Travel Card Showdown: Capital One Venture Rewards vs. Chase Sapphire Preferred

You can trust that we maintain strict editorial integrity in our writing and assessments; however, we receive compensation when you click on links to products from our partners and get approved. Here's how we make money.

The Chase Sapphire Preferred and the Capital One Venture Rewards are both high-profile travel rewards cards for people with excellent credit. We recommend both of them frequently because they’re similar in many ways. Each has its own merits: the Chase Sapphire’s ridiculously good bonus puts it ahead in the short term, but the Capital One Venture wins out in the long run. With its industry-leading rewards rate and low annual fee, this card is a standout for the frequent flier. Nevertheless, the Sapphire Preferred has its own redeeming qualities. The best choice will depend on your time horizon.

The basics

The Chase Sapphire Preferred gives 2 Ultimate Rewards Points per $1 spent on travel and dining, and 1 point per $1 spent everywhere else. It has no foreign transaction fee, and it has an Introductory Annual Fee of $0 the first year, then $95 The kicker is that it has a bonus: earn 40,000 bonus points when you spend $4,000 on purchases in the first 3 months from account opening And then, 5,000 when you add an authorized user in the first 3 months and they make a purchase. If you use your Ultimate Rewards Points for travel booked through Chase, they’re worth 25% more; plus…

The Capital One Venture Rewards gives 2 No Hassle Miles on all purchases – yes, all of them. That’s like bonus rewards on everything. Like all Capital One credit cards, it has no foreign transaction fee, and its $59 annual fee is also waived in the first year. It offers a lower bonus of Enjoy a one-time bonus of 40,000 miles once you spend $3,000 on purchases within the first 3 months, equal to $400 in travel, but No Hassle Miles are actually pretty good: they don’t expire, and you can use them to offset any travel expense.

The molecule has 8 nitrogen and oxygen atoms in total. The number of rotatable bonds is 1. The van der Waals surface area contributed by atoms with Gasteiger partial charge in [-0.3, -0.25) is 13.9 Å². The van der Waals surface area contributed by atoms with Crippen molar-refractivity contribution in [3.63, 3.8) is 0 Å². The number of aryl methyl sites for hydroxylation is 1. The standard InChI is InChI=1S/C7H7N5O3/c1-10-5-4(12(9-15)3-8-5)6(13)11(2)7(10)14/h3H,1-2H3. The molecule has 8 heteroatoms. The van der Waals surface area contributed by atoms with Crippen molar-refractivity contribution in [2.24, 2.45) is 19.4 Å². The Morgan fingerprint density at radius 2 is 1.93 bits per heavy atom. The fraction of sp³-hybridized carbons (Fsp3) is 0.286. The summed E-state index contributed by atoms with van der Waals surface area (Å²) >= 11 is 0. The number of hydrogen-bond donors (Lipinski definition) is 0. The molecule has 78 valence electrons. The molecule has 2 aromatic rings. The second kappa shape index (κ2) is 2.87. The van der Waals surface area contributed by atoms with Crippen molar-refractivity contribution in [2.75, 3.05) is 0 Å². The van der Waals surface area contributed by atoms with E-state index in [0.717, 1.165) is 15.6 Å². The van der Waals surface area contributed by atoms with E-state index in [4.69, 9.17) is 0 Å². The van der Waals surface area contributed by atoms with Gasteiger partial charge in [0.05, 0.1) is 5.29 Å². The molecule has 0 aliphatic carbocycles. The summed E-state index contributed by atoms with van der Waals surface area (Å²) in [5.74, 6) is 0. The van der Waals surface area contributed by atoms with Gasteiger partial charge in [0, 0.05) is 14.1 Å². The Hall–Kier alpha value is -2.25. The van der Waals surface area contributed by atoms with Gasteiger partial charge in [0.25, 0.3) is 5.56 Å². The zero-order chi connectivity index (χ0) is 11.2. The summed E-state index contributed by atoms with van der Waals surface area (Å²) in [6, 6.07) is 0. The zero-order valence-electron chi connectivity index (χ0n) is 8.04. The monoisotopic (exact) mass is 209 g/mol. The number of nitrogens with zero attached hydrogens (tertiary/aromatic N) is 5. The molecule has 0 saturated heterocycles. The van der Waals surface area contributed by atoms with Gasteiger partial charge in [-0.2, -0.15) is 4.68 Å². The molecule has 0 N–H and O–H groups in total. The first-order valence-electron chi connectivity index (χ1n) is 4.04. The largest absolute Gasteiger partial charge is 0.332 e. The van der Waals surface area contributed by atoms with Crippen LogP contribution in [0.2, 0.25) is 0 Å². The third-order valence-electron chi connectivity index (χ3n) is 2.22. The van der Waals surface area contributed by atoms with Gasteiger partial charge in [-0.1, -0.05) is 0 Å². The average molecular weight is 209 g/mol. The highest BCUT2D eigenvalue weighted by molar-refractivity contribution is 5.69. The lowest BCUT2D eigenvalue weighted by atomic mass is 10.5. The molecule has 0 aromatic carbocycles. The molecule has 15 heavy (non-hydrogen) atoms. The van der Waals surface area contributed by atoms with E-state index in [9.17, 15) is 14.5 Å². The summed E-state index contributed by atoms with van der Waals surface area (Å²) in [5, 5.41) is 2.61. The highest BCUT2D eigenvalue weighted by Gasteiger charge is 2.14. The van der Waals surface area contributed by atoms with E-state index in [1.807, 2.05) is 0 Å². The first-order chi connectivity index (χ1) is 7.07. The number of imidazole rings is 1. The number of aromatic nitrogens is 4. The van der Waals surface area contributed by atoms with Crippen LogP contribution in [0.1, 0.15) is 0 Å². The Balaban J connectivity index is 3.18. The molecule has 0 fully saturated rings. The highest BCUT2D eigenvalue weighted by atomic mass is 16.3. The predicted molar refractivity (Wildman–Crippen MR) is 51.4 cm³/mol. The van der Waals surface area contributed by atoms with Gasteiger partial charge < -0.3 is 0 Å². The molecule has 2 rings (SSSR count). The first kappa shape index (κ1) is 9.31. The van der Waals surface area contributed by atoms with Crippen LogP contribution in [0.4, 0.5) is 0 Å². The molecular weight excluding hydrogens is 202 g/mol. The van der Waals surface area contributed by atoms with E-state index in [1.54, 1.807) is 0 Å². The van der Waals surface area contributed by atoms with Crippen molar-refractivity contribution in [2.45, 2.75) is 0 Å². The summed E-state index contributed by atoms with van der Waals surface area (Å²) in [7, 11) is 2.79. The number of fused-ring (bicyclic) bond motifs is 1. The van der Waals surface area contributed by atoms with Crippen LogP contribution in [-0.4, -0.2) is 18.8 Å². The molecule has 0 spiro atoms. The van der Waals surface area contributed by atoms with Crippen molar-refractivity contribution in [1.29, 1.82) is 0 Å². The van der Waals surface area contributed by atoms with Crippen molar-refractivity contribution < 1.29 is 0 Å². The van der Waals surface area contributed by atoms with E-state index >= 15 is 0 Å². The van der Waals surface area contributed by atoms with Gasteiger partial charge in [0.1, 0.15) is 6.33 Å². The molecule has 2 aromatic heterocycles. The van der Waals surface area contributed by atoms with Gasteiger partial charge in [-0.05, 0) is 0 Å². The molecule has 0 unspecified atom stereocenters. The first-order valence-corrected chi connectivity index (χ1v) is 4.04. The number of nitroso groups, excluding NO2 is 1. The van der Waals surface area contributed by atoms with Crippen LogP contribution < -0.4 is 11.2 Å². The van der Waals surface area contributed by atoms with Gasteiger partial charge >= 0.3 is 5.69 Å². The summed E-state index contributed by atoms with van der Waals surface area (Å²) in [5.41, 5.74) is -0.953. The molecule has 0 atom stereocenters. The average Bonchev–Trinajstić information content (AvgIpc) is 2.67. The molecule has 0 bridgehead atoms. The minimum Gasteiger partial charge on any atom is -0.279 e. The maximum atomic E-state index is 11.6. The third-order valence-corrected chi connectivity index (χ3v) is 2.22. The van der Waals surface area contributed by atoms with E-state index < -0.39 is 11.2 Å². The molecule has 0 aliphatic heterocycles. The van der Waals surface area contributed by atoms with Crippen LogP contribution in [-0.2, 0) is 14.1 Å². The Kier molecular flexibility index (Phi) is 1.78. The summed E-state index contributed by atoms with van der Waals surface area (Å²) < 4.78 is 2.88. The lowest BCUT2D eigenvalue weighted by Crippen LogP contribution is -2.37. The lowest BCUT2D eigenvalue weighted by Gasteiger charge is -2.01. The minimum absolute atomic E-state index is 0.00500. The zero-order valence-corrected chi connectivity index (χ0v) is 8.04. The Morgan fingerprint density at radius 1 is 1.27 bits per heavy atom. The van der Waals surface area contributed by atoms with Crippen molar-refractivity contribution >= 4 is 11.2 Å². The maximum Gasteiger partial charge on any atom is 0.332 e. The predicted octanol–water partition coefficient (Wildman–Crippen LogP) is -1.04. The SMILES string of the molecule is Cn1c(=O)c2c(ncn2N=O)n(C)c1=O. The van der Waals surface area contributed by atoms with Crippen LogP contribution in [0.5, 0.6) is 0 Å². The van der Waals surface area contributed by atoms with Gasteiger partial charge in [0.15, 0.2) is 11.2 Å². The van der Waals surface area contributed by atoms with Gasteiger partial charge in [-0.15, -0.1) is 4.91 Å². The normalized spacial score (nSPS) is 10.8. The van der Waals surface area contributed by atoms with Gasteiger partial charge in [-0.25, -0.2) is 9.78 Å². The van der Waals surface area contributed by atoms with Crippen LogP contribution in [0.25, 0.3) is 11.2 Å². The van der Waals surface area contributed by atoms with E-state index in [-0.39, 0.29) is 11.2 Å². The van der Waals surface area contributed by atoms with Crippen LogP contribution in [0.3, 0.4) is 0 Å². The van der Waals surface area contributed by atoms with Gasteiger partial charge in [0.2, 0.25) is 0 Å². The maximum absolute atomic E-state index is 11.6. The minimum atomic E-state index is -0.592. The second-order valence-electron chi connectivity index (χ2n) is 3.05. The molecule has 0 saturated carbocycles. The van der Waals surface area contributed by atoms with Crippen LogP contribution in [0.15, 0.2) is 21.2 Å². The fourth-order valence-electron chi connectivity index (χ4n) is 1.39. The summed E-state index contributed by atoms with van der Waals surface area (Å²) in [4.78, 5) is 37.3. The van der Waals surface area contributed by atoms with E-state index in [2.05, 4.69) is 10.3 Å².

The Chase Sapphire’s ace in the hole: the signup bonus

Normally, the Venture would defeat the Sapphire Preferred easily. But the Sapphire’s got something up its sleeve, the signup bonus: earn 40,000 bonus points when you spend $4,000 on purchases in the first 3 months from account opening That can be worth upwards of $500 if you play your cards right. That’s an impressive jump over the Capital One Venture’s Enjoy a one-time bonus of 40,000 miles once you spend $3,000 on purchases within the first 3 months, equal to $400 in travel.

On those grounds alone, the Sapphire’s your go-to card in the short term, because you’d have to spend, quite a bit on the Venture to make up the deficit. The bonus offer puts the Sapphire ahead of the Venture (and, truth be told, most other travel cards) if you’re holding the card for 1-3 years.

Capital One’s killer rewards rate

In the rewards department, the Capital One Venture Rewards card reigns supreme. It lets you earn a flat 2% back on all your purchases, which is pretty much the best out there. In terms of long-term value, the CapOne Venture can’t be surpassed: the Sapphire’s best rewards rate is just the Venture’s baseline. The lower annual fee, too, helps it defeat the Sapphire in terms of ongoing value.